A new exhibit is captivating visitors to the Tarpon Springs Heritage Museum as the holiday season decorations spring into view across the bay area. Museum visitors will enjoy perusing the fascinating history and customs of the Epiphany Celebration in Tarpon Springs via a series of past and present-day photos. As the largest Epiphany celebration in the United States and one of the only places outside of Greece where the holiday is observed in this manner, Tarpon Springs’ Epiphany Celebration draws thousands of visitors every January 6th. This special holiday is just one of the many ways that Greek culture has contributed to attracting visitors to experience the unique qualities of the City of Tarpon Springs. The photographs and corresponding captions will take you on an informative and nostalgic tour.
Origin of Epiphany:
Epiphany is one of the oldest Christian feasts. It has been celebrated since the end of the second century, before the Christmas holiday was established. It is commonly known as Twelfth Night, Twelfth Day, or the Feast of Epiphany. It means “manifestation” or “showing forth”. It is also called Theophany (“manifestation of God”), especially by Eastern Christians. It commemorates the first two occasions on which Jesus’ divinity, according to Christian belief, was manifested: when the three kings visited infant Jesus in Bethlehem, and when John the Baptist baptized him in the River Jordan. The Eastern Orthodox churches focus on Jesus’ baptism.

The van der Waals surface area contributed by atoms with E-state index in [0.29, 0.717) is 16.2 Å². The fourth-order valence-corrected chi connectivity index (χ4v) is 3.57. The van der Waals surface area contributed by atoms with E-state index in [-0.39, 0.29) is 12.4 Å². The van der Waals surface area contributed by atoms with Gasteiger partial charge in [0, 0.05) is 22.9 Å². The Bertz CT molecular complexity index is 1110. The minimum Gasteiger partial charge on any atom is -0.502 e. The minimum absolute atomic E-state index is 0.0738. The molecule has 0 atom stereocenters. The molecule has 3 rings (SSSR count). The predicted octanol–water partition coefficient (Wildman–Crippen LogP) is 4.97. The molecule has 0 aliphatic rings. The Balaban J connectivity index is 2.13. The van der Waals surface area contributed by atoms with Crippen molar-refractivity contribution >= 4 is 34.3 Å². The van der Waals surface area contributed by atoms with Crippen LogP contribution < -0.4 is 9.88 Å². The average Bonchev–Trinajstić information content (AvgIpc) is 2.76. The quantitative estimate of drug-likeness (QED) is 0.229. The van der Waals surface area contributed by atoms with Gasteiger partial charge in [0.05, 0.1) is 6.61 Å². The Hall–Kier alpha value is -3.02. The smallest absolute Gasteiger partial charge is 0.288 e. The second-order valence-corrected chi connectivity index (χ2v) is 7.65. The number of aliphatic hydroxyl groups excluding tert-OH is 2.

About the Tarpon Springs Heritage Museum:
Explore a variety of self-guided exhibits and watch informative videos at the Tarpon Springs’ Heritage Museum. In the history wing, inspect artifacts illustrating the archeological beginnings of Tarpon Springs then leap forward to the Victorian era and discover the historic homes of the Golden Crescent. Take a leisurely stroll through the Greek exhibit to learn about the rich history and culture of the local Greek community. Enjoy videos of the maritime and sponging industries and be sure to see the variety of equipment and tools used in the early days of the historic Sponge Docks.
In the ecology wing, visitors learn about the beloved Florida manatee and can see how they measure up to a life-sized replica. With Tarpon Springs being a city seated between two bodies of water – Lake Tarpon and the Gulf of Mexico – the love of the water is beautifully celebrated by the large-scale, giclee prints of works by famed local artist Christopher Still revealing life above and below the water’s surface.
Visitors can also learn more about the GFWC Woman’s Club of Tarpon Springs, founded in 1892. It is part of one of the world’s largest and oldest nonpartisan, nondenominational women’s volunteer service organizations.
The Tarpon Springs Heritage Museum is open Monday – Friday, 10 a.m. – 4 p.m. Admission is $5 per person, 18+ yrs. old; $3 per person, 18+ yrs. old for Tarpon Springs’ residents with identification; free for Tarpon Arts Members as a benefit of membership.
New, temporary exhibits are introduced every year. The Heritage Museum is the main ticket sales office for Tarpon Arts. Contact the museum directly for more information on new exhibits and visit TarponArts.org.